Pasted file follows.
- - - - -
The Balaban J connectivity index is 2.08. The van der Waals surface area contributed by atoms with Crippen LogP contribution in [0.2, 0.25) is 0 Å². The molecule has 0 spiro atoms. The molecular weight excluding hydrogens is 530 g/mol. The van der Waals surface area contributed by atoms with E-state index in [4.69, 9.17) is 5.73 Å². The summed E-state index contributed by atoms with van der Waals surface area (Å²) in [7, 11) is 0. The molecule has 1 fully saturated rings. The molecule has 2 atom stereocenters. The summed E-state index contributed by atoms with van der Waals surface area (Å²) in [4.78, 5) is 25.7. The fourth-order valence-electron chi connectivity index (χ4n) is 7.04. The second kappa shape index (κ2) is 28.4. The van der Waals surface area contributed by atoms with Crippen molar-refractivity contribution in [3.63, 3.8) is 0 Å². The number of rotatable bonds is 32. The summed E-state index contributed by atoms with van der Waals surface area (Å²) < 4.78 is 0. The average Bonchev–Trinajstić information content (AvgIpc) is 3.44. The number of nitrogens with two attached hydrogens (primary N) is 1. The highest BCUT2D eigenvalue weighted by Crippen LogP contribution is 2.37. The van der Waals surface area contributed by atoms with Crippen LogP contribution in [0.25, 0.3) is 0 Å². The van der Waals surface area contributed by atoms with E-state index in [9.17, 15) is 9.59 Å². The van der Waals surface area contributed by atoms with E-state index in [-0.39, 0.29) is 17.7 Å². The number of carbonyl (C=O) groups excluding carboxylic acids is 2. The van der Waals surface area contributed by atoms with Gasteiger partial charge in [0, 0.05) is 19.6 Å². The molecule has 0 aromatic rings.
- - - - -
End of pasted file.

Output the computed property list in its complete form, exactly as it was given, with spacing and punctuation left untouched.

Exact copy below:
The Balaban J connectivity index is 2.08. The van der Waals surface area contributed by atoms with Crippen LogP contribution in [0.2, 0.25) is 0 Å². The molecule has 0 spiro atoms. The molecular weight excluding hydrogens is 530 g/mol. The van der Waals surface area contributed by atoms with E-state index in [4.69, 9.17) is 5.73 Å². The summed E-state index contributed by atoms with van der Waals surface area (Å²) in [7, 11) is 0. The molecule has 1 fully saturated rings. The molecule has 2 atom stereocenters. The summed E-state index contributed by atoms with van der Waals surface area (Å²) in [4.78, 5) is 25.7. The fourth-order valence-electron chi connectivity index (χ4n) is 7.04. The second kappa shape index (κ2) is 28.4. The van der Waals surface area contributed by atoms with Crippen molar-refractivity contribution in [3.63, 3.8) is 0 Å². The number of rotatable bonds is 32. The summed E-state index contributed by atoms with van der Waals surface area (Å²) < 4.78 is 0. The average Bonchev–Trinajstić information content (AvgIpc) is 3.44. The number of nitrogens with two attached hydrogens (primary N) is 1. The highest BCUT2D eigenvalue weighted by Crippen LogP contribution is 2.37. The van der Waals surface area contributed by atoms with Crippen LogP contribution in [0.25, 0.3) is 0 Å². The van der Waals surface area contributed by atoms with E-state index in [9.17, 15) is 9.59 Å². The van der Waals surface area contributed by atoms with E-state index in [-0.39, 0.29) is 17.7 Å². The number of carbonyl (C=O) groups excluding carboxylic acids is 2. The van der Waals surface area contributed by atoms with Gasteiger partial charge in [0, 0.05) is 19.6 Å². The molecule has 0 aromatic rings.